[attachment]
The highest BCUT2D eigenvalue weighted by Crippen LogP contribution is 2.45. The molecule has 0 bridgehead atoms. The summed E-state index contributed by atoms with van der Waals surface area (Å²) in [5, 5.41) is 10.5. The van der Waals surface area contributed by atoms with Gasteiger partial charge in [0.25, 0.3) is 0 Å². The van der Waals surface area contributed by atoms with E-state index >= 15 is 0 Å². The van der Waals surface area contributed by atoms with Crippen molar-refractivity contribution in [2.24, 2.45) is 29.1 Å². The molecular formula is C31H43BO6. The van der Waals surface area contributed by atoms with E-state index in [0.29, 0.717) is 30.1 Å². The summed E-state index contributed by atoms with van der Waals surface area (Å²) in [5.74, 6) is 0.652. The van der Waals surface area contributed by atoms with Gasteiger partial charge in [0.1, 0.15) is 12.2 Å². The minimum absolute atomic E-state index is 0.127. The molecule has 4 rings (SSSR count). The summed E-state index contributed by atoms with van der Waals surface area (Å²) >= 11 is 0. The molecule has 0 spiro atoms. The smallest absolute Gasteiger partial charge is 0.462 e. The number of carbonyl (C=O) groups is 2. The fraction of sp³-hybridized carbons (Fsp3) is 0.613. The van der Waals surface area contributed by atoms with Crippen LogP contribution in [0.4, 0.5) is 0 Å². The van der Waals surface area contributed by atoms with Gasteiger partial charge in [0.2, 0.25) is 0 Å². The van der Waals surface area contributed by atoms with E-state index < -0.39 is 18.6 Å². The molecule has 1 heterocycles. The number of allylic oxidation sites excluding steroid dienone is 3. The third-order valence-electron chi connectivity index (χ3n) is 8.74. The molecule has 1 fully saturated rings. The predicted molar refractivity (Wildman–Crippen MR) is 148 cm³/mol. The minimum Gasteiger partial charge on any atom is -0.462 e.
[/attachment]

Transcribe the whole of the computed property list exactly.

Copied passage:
The highest BCUT2D eigenvalue weighted by Crippen LogP contribution is 2.45. The molecule has 0 bridgehead atoms. The summed E-state index contributed by atoms with van der Waals surface area (Å²) in [5, 5.41) is 10.5. The van der Waals surface area contributed by atoms with Gasteiger partial charge in [0.25, 0.3) is 0 Å². The van der Waals surface area contributed by atoms with E-state index >= 15 is 0 Å². The van der Waals surface area contributed by atoms with Crippen molar-refractivity contribution in [2.24, 2.45) is 29.1 Å². The molecular formula is C31H43BO6. The van der Waals surface area contributed by atoms with E-state index in [0.29, 0.717) is 30.1 Å². The summed E-state index contributed by atoms with van der Waals surface area (Å²) in [5.74, 6) is 0.652. The van der Waals surface area contributed by atoms with Gasteiger partial charge in [0.1, 0.15) is 12.2 Å². The minimum absolute atomic E-state index is 0.127. The molecule has 4 rings (SSSR count). The summed E-state index contributed by atoms with van der Waals surface area (Å²) >= 11 is 0. The molecule has 0 spiro atoms. The smallest absolute Gasteiger partial charge is 0.462 e. The number of carbonyl (C=O) groups is 2. The fraction of sp³-hybridized carbons (Fsp3) is 0.613. The van der Waals surface area contributed by atoms with Crippen LogP contribution in [0.4, 0.5) is 0 Å². The van der Waals surface area contributed by atoms with Gasteiger partial charge in [0.2, 0.25) is 0 Å². The van der Waals surface area contributed by atoms with E-state index < -0.39 is 18.6 Å². The molecule has 1 heterocycles. The number of allylic oxidation sites excluding steroid dienone is 3. The third-order valence-electron chi connectivity index (χ3n) is 8.74. The molecule has 1 fully saturated rings. The predicted molar refractivity (Wildman–Crippen MR) is 148 cm³/mol. The minimum Gasteiger partial charge on any atom is -0.462 e.